John Muir: Celebrated Naturalist And Unrecognized Genius Inventor

Kids gather around John Muir's study desk Wisconsin Historical Images

Kids gather around John Muir’s study desk
Wisconsin Historical Images

John Muir, one of America’s most influential naturalists and champions of the wilderness, celebrates his birthday this week.

Born on April 21, 1838, in Dunbar, Scotland, Muir and his family landed in Wisconsin in 1849. They settled near Portage on land they called Fountain Lake Farm. It was there in the woods, prairies, and wetlands of the farm that Muir discovered his passion for nature.

As a young man, Muir was also a talented inventor and could have made quite a career for his mechanical devices. On the farm, he constructed water wheels, thermometers, clocks and an automatic horse feeder. His father disapproved of his tinkering so he spent his nights working in secret in a cellar workshop.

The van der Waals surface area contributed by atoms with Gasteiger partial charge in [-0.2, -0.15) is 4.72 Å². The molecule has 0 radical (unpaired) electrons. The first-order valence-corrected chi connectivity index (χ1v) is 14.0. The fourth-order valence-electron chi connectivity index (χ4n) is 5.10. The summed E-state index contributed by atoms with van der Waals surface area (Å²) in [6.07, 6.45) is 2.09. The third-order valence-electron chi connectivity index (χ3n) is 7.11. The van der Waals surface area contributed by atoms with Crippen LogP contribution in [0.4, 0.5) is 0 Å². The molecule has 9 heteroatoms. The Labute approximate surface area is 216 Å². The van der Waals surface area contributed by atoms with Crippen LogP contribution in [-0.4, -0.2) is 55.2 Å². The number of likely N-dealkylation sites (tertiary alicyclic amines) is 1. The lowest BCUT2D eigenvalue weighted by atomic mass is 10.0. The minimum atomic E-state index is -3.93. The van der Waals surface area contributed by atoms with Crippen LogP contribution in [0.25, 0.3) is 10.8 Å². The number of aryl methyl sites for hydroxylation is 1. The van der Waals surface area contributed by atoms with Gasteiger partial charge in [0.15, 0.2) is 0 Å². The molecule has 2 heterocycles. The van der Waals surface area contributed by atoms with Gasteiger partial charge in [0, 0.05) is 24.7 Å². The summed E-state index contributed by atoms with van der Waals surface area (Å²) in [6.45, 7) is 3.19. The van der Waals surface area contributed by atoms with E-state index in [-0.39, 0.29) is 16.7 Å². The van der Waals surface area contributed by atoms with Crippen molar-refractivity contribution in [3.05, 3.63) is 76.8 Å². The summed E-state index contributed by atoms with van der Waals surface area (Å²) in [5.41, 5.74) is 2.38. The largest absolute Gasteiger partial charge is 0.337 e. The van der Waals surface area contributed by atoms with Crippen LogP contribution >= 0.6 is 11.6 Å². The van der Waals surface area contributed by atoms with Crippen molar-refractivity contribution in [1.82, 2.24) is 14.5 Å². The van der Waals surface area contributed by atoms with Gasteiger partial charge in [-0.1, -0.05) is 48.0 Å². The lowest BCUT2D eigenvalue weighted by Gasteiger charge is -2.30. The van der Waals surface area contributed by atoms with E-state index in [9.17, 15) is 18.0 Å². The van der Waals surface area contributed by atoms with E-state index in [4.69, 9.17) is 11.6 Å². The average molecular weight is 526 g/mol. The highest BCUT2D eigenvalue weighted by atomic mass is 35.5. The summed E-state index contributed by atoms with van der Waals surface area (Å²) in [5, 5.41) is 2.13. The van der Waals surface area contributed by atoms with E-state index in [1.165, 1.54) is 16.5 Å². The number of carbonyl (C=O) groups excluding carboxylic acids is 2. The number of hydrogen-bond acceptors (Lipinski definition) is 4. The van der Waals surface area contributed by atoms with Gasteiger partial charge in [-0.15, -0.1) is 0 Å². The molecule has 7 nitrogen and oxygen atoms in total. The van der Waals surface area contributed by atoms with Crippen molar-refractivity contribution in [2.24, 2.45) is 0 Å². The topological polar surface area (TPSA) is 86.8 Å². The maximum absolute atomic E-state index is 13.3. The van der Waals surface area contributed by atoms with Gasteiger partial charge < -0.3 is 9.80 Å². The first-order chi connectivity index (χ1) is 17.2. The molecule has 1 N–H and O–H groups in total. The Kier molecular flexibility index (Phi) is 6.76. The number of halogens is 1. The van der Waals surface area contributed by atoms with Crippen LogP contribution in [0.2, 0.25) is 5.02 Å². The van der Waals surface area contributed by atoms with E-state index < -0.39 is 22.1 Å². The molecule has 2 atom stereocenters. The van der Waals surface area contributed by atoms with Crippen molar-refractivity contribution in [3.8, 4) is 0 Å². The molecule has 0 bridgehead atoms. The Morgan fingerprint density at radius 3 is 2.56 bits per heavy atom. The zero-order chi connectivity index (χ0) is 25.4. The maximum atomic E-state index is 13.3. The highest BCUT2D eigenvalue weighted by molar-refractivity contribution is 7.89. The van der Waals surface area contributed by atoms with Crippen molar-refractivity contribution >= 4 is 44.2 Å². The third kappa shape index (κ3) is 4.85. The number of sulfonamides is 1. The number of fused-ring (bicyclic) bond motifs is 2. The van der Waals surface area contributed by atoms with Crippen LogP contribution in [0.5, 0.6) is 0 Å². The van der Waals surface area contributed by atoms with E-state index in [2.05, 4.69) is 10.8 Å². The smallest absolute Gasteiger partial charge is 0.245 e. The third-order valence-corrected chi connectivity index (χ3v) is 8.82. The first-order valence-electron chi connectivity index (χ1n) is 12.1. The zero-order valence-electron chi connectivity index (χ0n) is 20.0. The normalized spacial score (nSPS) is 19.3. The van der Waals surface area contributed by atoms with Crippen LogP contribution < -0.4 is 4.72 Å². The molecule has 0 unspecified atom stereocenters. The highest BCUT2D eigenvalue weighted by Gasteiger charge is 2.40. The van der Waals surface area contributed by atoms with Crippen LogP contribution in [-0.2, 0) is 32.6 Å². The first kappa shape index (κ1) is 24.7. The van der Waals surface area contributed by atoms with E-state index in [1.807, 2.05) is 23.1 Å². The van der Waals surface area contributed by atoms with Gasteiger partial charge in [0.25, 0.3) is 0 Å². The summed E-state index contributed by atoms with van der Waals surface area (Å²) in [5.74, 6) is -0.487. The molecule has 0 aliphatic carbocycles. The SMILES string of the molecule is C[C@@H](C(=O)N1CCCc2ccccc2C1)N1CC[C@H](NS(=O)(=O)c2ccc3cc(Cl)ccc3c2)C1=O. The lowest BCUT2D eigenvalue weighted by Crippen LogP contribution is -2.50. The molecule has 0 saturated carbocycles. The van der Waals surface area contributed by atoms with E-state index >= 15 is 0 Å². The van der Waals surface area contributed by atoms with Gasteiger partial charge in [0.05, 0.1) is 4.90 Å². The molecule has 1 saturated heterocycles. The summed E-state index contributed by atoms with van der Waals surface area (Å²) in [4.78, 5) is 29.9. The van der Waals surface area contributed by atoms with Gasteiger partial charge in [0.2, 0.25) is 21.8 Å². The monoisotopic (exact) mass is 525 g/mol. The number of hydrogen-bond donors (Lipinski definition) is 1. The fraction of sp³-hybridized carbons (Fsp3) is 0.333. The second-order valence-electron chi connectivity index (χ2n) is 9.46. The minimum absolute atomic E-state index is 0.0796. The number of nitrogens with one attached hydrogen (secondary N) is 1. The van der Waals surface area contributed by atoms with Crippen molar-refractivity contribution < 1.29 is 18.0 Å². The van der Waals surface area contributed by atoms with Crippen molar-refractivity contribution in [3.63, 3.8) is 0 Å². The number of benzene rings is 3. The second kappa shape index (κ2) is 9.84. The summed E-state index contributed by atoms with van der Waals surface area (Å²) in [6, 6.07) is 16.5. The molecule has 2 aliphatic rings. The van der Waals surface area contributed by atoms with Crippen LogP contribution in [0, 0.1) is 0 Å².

Muir, whose formal schooling ended when he moved to Wisconsin, craved education. So he took several of his inventions to the 1860 Wisconsin State Fair and scraped up enough attention and money to pay for his college tuition.

Muir made the combination desk and clock pictured above while he was a student at the University of Wisconsin in the 1860s. More than just keeping time, it was a study aid for the harried college student. He arranged his books in the order he needed to study and set the timer. After a click, the first book was pushed up from a rack below the top of the desk and thrown open for studying. After a set number of minutes, the machinery closed the book, dropped it back into the rack, and then moved the next book up and onto the top of the desk.

Muir filled his dorm room with these practical machines to maximize his college experience. Another of his inventions was a combination bed and alarm clock that tipped the bed up and the person sleeping in it to standing position and struck a match for the lamp at the appointed wake up hour. It was carved, as a former dormmate of Muir’s recalled, with “no other tool than a jackknife.”

Muir left the UW and Wisconsin in 1863 on what he called “a glorious botanical and geological excursion.” He didn’t consider his education done, however: “I was only leaving one university for another, the University of Wisconsin for the University of the Wilderness.”

Photographic Futures: High School Students Predict Careers in Photos